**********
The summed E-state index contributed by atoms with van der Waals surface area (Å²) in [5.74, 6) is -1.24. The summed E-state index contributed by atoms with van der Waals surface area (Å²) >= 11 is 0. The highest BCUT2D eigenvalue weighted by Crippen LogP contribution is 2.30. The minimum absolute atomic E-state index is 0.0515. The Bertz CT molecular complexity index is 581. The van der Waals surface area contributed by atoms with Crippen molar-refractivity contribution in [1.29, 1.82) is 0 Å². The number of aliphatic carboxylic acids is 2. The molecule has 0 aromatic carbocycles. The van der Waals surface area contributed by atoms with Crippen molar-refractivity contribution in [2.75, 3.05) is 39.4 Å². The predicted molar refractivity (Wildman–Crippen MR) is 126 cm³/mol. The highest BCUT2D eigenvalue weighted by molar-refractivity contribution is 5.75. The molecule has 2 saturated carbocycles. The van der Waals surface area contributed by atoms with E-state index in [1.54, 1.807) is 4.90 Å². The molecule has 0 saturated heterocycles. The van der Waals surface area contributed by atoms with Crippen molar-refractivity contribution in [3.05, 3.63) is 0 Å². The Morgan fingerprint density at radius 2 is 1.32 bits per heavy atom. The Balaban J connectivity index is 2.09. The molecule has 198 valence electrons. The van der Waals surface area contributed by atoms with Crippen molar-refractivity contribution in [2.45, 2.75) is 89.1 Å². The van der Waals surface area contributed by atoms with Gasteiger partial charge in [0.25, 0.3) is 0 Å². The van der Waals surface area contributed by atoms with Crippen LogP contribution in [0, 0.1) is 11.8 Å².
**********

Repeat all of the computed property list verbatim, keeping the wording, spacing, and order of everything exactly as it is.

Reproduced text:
The summed E-state index contributed by atoms with van der Waals surface area (Å²) in [5.74, 6) is -1.24. The summed E-state index contributed by atoms with van der Waals surface area (Å²) >= 11 is 0. The highest BCUT2D eigenvalue weighted by Crippen LogP contribution is 2.30. The minimum absolute atomic E-state index is 0.0515. The Bertz CT molecular complexity index is 581. The van der Waals surface area contributed by atoms with Crippen molar-refractivity contribution in [1.29, 1.82) is 0 Å². The number of aliphatic carboxylic acids is 2. The molecule has 0 aromatic carbocycles. The van der Waals surface area contributed by atoms with Crippen molar-refractivity contribution in [2.75, 3.05) is 39.4 Å². The predicted molar refractivity (Wildman–Crippen MR) is 126 cm³/mol. The highest BCUT2D eigenvalue weighted by molar-refractivity contribution is 5.75. The molecule has 2 saturated carbocycles. The van der Waals surface area contributed by atoms with E-state index in [1.54, 1.807) is 4.90 Å². The molecule has 0 saturated heterocycles. The van der Waals surface area contributed by atoms with Crippen molar-refractivity contribution in [3.05, 3.63) is 0 Å². The Morgan fingerprint density at radius 2 is 1.32 bits per heavy atom. The Balaban J connectivity index is 2.09. The molecule has 198 valence electrons. The van der Waals surface area contributed by atoms with Crippen molar-refractivity contribution in [2.45, 2.75) is 89.1 Å². The van der Waals surface area contributed by atoms with Gasteiger partial charge in [0.25, 0.3) is 0 Å². The van der Waals surface area contributed by atoms with Crippen LogP contribution in [0, 0.1) is 11.8 Å².